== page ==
Set TOR Exit Node – TOR Browser, Country Code, Specific Node

Why Set TOR Exit Node

If you use TOR and you want your browser Geolocation changed you can set TOR Exit Node to specific Country or Server instead of using the default settings. Using Specific Exit Node can slow down your speed and compromise your privacy, since all your traffic is going always through restricted list of nodes.

Editing “torrc” settings file

Full path to the file that needs to be changed:

..\Tor Browser\Browser\TorBrowser\Data\Tor\torrc

You can edit it with regular notepad.
By default, it should be empty.

Set TOR Exit Node to Specific Country

Add the next line in the “torrc” file:

ExitNodes {Country Code} StrictNodes 1

“StrictNodes 1” – Means TOR will use only this country exit nodes.
Note: If there are several Exit Nodes in that country, TOR will connect you to the fastest available.
For example, if you want to set TOR Exit Node to Australia:

ExitNodes {au} StrictNodes 1

If you want to set several countries (Australia + Canada):

ExitNodes {au} StrictNodes 1
ExitNodes {ca} StrictNodes 1

If no nodes are available for that country – TOR will not connect. In this case, you can set “StrictNodes 0”. “0” means TOR will try to connect to the Exit Node, but if it is not available, it will connect to the Exit Node in default settings.

TOR is using ISO Standard country codes. Full list on Wikipedia ISO Standard Country Codes.

HackerTarget TOR Exit Node Visualization – shows you visualized map of the TOR Exit nodes worldwide.

Check “torrc” File Settings Application

To check if TOR is indeed using the exit node that you selected navigate in TOR to TOR Project Browser Check.
This should show you the IP of the Exit Node that is currently used and that it is indeed working.
Click on “Relay Search” this should navigate you to a link like that:

https://metrics.torproject.org/rs.html#search/128.0.0.1

“128.0.0.1” is an example. It should be the IP of your Exit Node.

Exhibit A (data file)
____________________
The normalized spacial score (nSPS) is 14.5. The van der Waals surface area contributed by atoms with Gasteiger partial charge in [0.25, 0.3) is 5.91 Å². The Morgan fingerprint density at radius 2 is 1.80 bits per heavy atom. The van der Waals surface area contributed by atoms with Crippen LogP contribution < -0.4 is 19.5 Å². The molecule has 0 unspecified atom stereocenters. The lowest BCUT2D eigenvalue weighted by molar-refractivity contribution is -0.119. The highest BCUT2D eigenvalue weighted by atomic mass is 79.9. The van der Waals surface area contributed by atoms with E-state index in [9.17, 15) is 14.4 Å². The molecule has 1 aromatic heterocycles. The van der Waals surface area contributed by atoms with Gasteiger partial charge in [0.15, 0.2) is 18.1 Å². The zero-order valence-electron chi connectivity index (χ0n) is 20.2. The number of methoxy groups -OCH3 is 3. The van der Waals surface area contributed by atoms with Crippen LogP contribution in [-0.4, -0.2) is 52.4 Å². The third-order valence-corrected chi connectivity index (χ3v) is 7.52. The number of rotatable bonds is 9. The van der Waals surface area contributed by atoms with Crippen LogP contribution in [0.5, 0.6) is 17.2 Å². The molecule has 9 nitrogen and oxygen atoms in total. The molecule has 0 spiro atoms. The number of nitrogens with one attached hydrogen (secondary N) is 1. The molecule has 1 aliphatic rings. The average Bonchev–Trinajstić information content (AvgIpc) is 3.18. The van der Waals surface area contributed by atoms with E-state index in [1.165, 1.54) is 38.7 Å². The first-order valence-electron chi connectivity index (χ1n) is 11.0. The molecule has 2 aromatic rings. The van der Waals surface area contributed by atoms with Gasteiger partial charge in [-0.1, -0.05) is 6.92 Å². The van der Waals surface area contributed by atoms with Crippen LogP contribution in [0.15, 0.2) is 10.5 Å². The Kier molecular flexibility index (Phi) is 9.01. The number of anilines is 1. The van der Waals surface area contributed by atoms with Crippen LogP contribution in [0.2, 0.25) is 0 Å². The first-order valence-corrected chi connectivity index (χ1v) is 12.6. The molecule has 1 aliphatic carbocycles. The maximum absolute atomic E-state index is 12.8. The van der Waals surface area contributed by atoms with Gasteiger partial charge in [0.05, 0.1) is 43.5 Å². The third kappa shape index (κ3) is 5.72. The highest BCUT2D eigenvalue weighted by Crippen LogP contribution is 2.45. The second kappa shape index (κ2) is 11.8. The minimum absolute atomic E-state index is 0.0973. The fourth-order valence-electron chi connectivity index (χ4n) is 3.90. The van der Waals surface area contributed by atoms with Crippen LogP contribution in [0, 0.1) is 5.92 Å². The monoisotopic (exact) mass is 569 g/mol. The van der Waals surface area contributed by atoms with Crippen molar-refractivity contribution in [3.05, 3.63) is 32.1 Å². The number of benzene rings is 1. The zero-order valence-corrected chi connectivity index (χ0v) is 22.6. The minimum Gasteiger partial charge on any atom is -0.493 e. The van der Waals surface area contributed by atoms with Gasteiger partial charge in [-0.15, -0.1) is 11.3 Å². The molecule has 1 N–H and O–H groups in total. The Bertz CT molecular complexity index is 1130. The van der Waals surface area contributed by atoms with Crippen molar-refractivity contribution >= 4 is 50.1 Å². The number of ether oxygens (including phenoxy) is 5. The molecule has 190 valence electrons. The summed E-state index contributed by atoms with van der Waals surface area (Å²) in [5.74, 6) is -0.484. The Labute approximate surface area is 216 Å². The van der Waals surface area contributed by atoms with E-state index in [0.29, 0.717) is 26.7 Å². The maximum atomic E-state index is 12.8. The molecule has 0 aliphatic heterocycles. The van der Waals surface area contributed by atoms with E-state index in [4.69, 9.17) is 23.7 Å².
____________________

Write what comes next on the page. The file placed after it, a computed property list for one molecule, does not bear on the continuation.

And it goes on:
On the node details page you will see: Advertised Bandwidth, Host Name, Country, Uptime, AS Name / Number, Exit Policies, Platform, History, etc.

A simpler method would be using any Online Service that shows you your IP address and Geolocation – Google “What Is My IP”. Try using several services to see that they are showing the same. Save one of them for future uses, so you will not search them again.

Connect to Specific TOR Exit Node from Specific Country

To check for all the available Exit Nodes in a specific country, you can use the link similar to the one from above on “metrics.torproject.org”, using this country’s ISO code. Example for Australia:

https://metrics.torproject.org/rs.html#search/country:au

The results will filter by “Advertised Bandwidth”, but you can click on any column header to filter it by other variables. You can change the country in the search field if you need.

To set the specific TOR Exit Node – edit the “torrc” file:

ExitNodes 128.0.0.1

“128.0.0.1” is IP example – use IP address of the actual Exit Node.
Note: No need for “StrictNodes 1” here.
A problem with specific Exit Nodes: If it does not allow traffic on port 80 or 443 – you will not be able to browse the web.

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